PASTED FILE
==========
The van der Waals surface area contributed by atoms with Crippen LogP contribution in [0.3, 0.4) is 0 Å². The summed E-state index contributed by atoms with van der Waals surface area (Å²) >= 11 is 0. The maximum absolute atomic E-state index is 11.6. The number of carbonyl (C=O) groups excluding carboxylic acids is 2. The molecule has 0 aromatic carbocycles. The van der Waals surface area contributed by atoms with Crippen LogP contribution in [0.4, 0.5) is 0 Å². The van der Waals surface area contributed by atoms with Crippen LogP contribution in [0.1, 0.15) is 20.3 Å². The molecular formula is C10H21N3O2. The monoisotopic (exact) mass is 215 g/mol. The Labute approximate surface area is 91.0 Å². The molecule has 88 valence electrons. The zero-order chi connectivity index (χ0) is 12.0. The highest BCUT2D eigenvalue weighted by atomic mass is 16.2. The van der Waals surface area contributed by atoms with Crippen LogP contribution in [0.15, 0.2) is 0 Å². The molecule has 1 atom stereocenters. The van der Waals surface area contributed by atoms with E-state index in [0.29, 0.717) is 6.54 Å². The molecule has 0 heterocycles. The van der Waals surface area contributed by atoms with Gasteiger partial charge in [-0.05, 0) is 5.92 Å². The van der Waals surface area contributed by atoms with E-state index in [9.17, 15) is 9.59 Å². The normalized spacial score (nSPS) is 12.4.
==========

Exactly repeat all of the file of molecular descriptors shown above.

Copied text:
The van der Waals surface area contributed by atoms with Crippen LogP contribution in [0.3, 0.4) is 0 Å². The summed E-state index contributed by atoms with van der Waals surface area (Å²) >= 11 is 0. The maximum absolute atomic E-state index is 11.6. The number of carbonyl (C=O) groups excluding carboxylic acids is 2. The molecule has 0 aromatic carbocycles. The van der Waals surface area contributed by atoms with Crippen LogP contribution in [0.4, 0.5) is 0 Å². The van der Waals surface area contributed by atoms with Crippen LogP contribution in [0.1, 0.15) is 20.3 Å². The molecular formula is C10H21N3O2. The monoisotopic (exact) mass is 215 g/mol. The Labute approximate surface area is 91.0 Å². The molecule has 88 valence electrons. The zero-order chi connectivity index (χ0) is 12.0. The highest BCUT2D eigenvalue weighted by atomic mass is 16.2. The van der Waals surface area contributed by atoms with Crippen LogP contribution in [0.15, 0.2) is 0 Å². The molecule has 1 atom stereocenters. The van der Waals surface area contributed by atoms with E-state index in [0.29, 0.717) is 6.54 Å². The molecule has 0 heterocycles. The van der Waals surface area contributed by atoms with Gasteiger partial charge in [-0.05, 0) is 5.92 Å². The van der Waals surface area contributed by atoms with E-state index in [9.17, 15) is 9.59 Å². The normalized spacial score (nSPS) is 12.4.